Marine protected areas (MPAs, marine reserves) are becoming widely established across the globe (Halpern 2003) in response to two related policy drivers. Firstly, traditional forms of fisheries stock management are unsustainable as evidenced by the collapse of many fisheries (FAO 1994). Secondly, traditional management such as not exceeding maximum sustainable yield estimates, do not address the multiple anthropogenic impacts on marine biota. MPAs have been proposed as a mechanism to address both these problems by maintaining sustainable fisheries, whilst simultaneously preserving biodiversity (Plan Development Team [PDT] 1990, Ballantine 1992, Dugan & Davis 1993, Bohnsack 1996, Nowlis & Roberts 1997, Allison et al. 1998, Lauck et al. 1998).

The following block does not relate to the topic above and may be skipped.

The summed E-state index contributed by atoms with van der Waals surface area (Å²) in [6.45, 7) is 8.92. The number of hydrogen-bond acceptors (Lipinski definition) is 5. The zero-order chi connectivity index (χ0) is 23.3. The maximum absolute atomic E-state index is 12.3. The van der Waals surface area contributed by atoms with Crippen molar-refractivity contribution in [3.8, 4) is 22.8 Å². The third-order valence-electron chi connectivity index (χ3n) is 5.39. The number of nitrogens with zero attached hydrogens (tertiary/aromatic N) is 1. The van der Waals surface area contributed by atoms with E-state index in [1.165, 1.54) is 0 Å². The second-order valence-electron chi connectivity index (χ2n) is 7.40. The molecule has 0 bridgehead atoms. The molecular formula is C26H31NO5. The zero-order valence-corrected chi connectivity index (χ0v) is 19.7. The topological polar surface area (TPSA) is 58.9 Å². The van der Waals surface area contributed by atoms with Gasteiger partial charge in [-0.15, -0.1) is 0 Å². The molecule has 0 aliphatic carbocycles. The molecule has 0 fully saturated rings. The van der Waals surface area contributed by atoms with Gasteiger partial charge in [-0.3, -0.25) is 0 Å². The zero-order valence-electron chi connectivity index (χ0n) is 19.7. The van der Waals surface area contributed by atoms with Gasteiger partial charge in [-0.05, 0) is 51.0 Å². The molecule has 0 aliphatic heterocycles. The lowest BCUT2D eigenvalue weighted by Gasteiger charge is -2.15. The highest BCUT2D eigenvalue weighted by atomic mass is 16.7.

MPAs are located in coastal (Micheli et al. 2004) and offshore habitat (Halpern 2003), in temperate and tropical biomes, and are designed to protect a wide range of taxa from plants and invertebrates (Edgar & Barrett 1999) to whales (Gerber et al. 2005), as well as the target species of commercial fishing efforts (Mosquera et al. 2000). Their success (or otherwise) has been monitored using a range of outcome measures. Recent quantitative reviews have synthesised parameters such as biomass, species richness, density (and other abundance measures), and organism size (Mosquera et al. 2000, Halpern 2003, Micheli et al. 2004, Kaiser et al 2006, Halpern et al. in prep). Theoretical models have also been employed to predict impacts (Gerber et al. 2005, others reviewed by Halpern 2003). The general consensus to emerge from this work is that MPAs are effective (COMPASS and NCEAS 2001, Halpern 2003). MPAs can rebuild stocks through enhanced recruitment and spill-over effects, maintain biodiversity, buffer marine systems from human disturbances, and maintain the ecosystems that fisheries rely on (MEA). However, some studies have found that MPAs have not effectively maintained biodiversity (Hilborn et al. 2004; Edgar and Barrett 1999; Willis et al. 2003). In many cases failure was due to either not including MPAs as part of a broader coastal management system or a lack of management funding, or enforcement (MEA). In addition MPAs can simply displace fishing effort to other areas and increase the vulnerability of other stocks and endangered species (Coleman et al. 2004).